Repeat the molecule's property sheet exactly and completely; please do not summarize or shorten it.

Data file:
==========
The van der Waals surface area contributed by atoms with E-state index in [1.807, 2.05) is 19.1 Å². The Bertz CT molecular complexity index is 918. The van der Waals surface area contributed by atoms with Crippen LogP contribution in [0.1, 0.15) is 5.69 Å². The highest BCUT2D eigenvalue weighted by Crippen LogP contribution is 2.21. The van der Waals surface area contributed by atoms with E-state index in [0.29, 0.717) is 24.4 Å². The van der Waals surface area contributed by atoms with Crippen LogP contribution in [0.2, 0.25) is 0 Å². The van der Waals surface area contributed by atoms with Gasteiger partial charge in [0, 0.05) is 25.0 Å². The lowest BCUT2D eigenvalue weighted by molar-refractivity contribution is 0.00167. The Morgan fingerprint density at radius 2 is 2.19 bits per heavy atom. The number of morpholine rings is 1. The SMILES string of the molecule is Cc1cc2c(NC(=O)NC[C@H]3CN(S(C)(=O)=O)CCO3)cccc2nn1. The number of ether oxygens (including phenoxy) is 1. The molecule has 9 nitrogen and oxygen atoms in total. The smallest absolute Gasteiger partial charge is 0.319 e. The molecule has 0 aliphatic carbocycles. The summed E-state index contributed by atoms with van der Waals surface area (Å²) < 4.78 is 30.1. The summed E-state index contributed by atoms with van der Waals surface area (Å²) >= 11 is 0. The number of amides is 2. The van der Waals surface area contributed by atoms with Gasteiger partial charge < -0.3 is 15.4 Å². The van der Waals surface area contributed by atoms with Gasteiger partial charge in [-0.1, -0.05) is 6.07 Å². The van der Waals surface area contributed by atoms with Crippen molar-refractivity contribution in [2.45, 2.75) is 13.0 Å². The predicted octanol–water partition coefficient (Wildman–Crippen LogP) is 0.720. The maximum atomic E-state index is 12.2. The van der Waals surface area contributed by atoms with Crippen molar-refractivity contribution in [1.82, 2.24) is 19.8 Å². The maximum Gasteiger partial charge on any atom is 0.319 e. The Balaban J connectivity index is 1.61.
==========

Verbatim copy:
The van der Waals surface area contributed by atoms with E-state index in [1.807, 2.05) is 19.1 Å². The Bertz CT molecular complexity index is 918. The van der Waals surface area contributed by atoms with Crippen LogP contribution in [0.1, 0.15) is 5.69 Å². The highest BCUT2D eigenvalue weighted by Crippen LogP contribution is 2.21. The van der Waals surface area contributed by atoms with E-state index in [0.29, 0.717) is 24.4 Å². The van der Waals surface area contributed by atoms with Crippen LogP contribution in [0.2, 0.25) is 0 Å². The van der Waals surface area contributed by atoms with Gasteiger partial charge in [0, 0.05) is 25.0 Å². The lowest BCUT2D eigenvalue weighted by molar-refractivity contribution is 0.00167. The Morgan fingerprint density at radius 2 is 2.19 bits per heavy atom. The number of morpholine rings is 1. The SMILES string of the molecule is Cc1cc2c(NC(=O)NC[C@H]3CN(S(C)(=O)=O)CCO3)cccc2nn1. The number of ether oxygens (including phenoxy) is 1. The molecule has 9 nitrogen and oxygen atoms in total. The smallest absolute Gasteiger partial charge is 0.319 e. The molecule has 0 aliphatic carbocycles. The summed E-state index contributed by atoms with van der Waals surface area (Å²) < 4.78 is 30.1. The summed E-state index contributed by atoms with van der Waals surface area (Å²) >= 11 is 0. The number of amides is 2. The van der Waals surface area contributed by atoms with Gasteiger partial charge < -0.3 is 15.4 Å². The van der Waals surface area contributed by atoms with Gasteiger partial charge in [-0.1, -0.05) is 6.07 Å². The van der Waals surface area contributed by atoms with Crippen molar-refractivity contribution in [2.45, 2.75) is 13.0 Å². The predicted octanol–water partition coefficient (Wildman–Crippen LogP) is 0.720. The maximum atomic E-state index is 12.2. The van der Waals surface area contributed by atoms with Crippen molar-refractivity contribution in [1.82, 2.24) is 19.8 Å². The maximum Gasteiger partial charge on any atom is 0.319 e. The Balaban J connectivity index is 1.61.